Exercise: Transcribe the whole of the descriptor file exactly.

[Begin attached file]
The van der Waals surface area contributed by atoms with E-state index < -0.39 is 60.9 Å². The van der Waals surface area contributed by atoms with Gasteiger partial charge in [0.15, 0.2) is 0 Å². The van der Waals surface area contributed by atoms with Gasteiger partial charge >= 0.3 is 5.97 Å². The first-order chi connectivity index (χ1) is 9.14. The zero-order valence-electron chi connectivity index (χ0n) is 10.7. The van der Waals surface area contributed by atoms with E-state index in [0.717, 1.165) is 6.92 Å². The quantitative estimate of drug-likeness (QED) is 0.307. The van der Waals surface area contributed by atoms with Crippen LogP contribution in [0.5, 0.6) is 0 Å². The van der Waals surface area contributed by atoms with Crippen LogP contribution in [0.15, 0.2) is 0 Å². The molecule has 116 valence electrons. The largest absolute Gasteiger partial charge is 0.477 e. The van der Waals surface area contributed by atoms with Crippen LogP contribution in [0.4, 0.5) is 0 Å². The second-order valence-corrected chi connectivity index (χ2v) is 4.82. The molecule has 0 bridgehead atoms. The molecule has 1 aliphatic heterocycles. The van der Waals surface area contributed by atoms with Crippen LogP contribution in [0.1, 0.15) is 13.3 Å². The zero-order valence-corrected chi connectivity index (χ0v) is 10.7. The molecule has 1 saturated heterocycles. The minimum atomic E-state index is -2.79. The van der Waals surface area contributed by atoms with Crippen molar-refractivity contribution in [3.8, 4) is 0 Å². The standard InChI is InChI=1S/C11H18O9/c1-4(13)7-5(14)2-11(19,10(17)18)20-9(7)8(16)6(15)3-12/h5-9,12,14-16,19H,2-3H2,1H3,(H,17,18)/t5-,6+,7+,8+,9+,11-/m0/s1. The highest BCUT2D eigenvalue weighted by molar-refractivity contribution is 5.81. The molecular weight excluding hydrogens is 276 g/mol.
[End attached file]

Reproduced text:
The van der Waals surface area contributed by atoms with E-state index < -0.39 is 60.9 Å². The van der Waals surface area contributed by atoms with Gasteiger partial charge in [0.15, 0.2) is 0 Å². The van der Waals surface area contributed by atoms with Gasteiger partial charge >= 0.3 is 5.97 Å². The first-order chi connectivity index (χ1) is 9.14. The zero-order valence-electron chi connectivity index (χ0n) is 10.7. The van der Waals surface area contributed by atoms with E-state index in [0.717, 1.165) is 6.92 Å². The quantitative estimate of drug-likeness (QED) is 0.307. The van der Waals surface area contributed by atoms with Crippen LogP contribution in [0.5, 0.6) is 0 Å². The van der Waals surface area contributed by atoms with Crippen LogP contribution in [0.15, 0.2) is 0 Å². The molecule has 116 valence electrons. The largest absolute Gasteiger partial charge is 0.477 e. The van der Waals surface area contributed by atoms with Crippen LogP contribution in [0.4, 0.5) is 0 Å². The second-order valence-corrected chi connectivity index (χ2v) is 4.82. The molecule has 0 bridgehead atoms. The molecule has 1 aliphatic heterocycles. The van der Waals surface area contributed by atoms with Crippen LogP contribution in [0.1, 0.15) is 13.3 Å². The zero-order valence-corrected chi connectivity index (χ0v) is 10.7. The molecule has 1 saturated heterocycles. The minimum atomic E-state index is -2.79. The van der Waals surface area contributed by atoms with Crippen molar-refractivity contribution in [3.8, 4) is 0 Å². The standard InChI is InChI=1S/C11H18O9/c1-4(13)7-5(14)2-11(19,10(17)18)20-9(7)8(16)6(15)3-12/h5-9,12,14-16,19H,2-3H2,1H3,(H,17,18)/t5-,6+,7+,8+,9+,11-/m0/s1. The highest BCUT2D eigenvalue weighted by molar-refractivity contribution is 5.81. The molecular weight excluding hydrogens is 276 g/mol.